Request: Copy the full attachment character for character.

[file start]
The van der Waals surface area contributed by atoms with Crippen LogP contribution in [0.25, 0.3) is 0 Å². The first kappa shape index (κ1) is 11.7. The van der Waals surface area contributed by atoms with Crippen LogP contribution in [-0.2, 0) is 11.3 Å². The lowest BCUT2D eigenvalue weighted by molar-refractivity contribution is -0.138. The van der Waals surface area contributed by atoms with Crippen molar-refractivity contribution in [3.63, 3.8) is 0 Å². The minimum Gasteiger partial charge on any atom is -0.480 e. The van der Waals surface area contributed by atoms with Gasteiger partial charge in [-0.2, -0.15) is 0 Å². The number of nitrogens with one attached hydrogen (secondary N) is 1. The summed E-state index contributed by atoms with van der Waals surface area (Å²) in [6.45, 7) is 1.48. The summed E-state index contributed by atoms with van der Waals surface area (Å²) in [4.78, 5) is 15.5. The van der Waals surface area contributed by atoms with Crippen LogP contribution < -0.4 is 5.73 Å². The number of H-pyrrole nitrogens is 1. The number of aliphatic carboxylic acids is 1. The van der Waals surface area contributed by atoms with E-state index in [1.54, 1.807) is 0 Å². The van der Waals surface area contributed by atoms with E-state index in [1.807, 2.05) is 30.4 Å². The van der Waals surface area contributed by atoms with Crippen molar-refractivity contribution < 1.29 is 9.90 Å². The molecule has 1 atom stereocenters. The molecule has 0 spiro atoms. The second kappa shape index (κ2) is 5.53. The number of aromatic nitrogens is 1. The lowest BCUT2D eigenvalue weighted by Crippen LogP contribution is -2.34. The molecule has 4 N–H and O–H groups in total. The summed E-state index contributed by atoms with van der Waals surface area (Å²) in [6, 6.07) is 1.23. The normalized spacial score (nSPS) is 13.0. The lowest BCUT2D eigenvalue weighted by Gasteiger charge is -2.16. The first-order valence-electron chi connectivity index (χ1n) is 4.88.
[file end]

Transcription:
The van der Waals surface area contributed by atoms with Crippen LogP contribution in [0.25, 0.3) is 0 Å². The first kappa shape index (κ1) is 11.7. The van der Waals surface area contributed by atoms with Crippen LogP contribution in [-0.2, 0) is 11.3 Å². The lowest BCUT2D eigenvalue weighted by molar-refractivity contribution is -0.138. The van der Waals surface area contributed by atoms with Crippen molar-refractivity contribution in [3.63, 3.8) is 0 Å². The minimum Gasteiger partial charge on any atom is -0.480 e. The van der Waals surface area contributed by atoms with Gasteiger partial charge in [-0.2, -0.15) is 0 Å². The number of nitrogens with one attached hydrogen (secondary N) is 1. The summed E-state index contributed by atoms with van der Waals surface area (Å²) in [6.45, 7) is 1.48. The summed E-state index contributed by atoms with van der Waals surface area (Å²) in [4.78, 5) is 15.5. The van der Waals surface area contributed by atoms with Crippen LogP contribution < -0.4 is 5.73 Å². The number of H-pyrrole nitrogens is 1. The number of aliphatic carboxylic acids is 1. The van der Waals surface area contributed by atoms with E-state index in [1.54, 1.807) is 0 Å². The van der Waals surface area contributed by atoms with E-state index in [1.807, 2.05) is 30.4 Å². The van der Waals surface area contributed by atoms with Crippen molar-refractivity contribution < 1.29 is 9.90 Å². The molecule has 1 atom stereocenters. The molecule has 0 spiro atoms. The second kappa shape index (κ2) is 5.53. The number of aromatic nitrogens is 1. The lowest BCUT2D eigenvalue weighted by Crippen LogP contribution is -2.34. The molecule has 4 N–H and O–H groups in total. The summed E-state index contributed by atoms with van der Waals surface area (Å²) in [6, 6.07) is 1.23. The normalized spacial score (nSPS) is 13.0. The lowest BCUT2D eigenvalue weighted by Gasteiger charge is -2.16. The first-order valence-electron chi connectivity index (χ1n) is 4.88.